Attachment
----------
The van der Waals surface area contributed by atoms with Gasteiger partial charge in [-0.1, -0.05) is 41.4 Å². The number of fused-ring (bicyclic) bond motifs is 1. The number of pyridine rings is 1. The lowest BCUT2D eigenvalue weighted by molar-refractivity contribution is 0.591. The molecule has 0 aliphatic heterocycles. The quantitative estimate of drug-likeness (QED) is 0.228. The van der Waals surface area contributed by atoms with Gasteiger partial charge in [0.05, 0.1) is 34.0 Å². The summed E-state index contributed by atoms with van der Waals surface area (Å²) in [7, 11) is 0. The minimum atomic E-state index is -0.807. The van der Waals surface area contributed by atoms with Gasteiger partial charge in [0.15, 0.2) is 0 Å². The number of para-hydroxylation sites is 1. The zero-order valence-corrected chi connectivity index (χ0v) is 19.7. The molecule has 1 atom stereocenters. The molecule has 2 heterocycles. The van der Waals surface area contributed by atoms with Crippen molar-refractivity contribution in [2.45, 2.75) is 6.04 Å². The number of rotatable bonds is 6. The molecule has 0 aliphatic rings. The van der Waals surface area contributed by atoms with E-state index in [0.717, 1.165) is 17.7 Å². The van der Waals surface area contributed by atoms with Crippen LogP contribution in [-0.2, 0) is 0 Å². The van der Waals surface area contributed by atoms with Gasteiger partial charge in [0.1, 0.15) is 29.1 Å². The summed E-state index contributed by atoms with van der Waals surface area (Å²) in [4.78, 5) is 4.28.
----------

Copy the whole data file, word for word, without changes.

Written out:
The van der Waals surface area contributed by atoms with Gasteiger partial charge in [-0.1, -0.05) is 41.4 Å². The number of fused-ring (bicyclic) bond motifs is 1. The number of pyridine rings is 1. The lowest BCUT2D eigenvalue weighted by molar-refractivity contribution is 0.591. The molecule has 0 aliphatic heterocycles. The quantitative estimate of drug-likeness (QED) is 0.228. The van der Waals surface area contributed by atoms with Gasteiger partial charge in [0.05, 0.1) is 34.0 Å². The summed E-state index contributed by atoms with van der Waals surface area (Å²) in [7, 11) is 0. The minimum atomic E-state index is -0.807. The van der Waals surface area contributed by atoms with Gasteiger partial charge in [0.15, 0.2) is 0 Å². The number of para-hydroxylation sites is 1. The zero-order valence-corrected chi connectivity index (χ0v) is 19.7. The molecule has 1 atom stereocenters. The molecule has 2 heterocycles. The van der Waals surface area contributed by atoms with Crippen molar-refractivity contribution in [2.45, 2.75) is 6.04 Å². The number of rotatable bonds is 6. The molecule has 0 aliphatic rings. The van der Waals surface area contributed by atoms with E-state index in [0.717, 1.165) is 17.7 Å². The van der Waals surface area contributed by atoms with Crippen LogP contribution in [-0.2, 0) is 0 Å². The van der Waals surface area contributed by atoms with Gasteiger partial charge in [0.1, 0.15) is 29.1 Å². The summed E-state index contributed by atoms with van der Waals surface area (Å²) in [4.78, 5) is 4.28.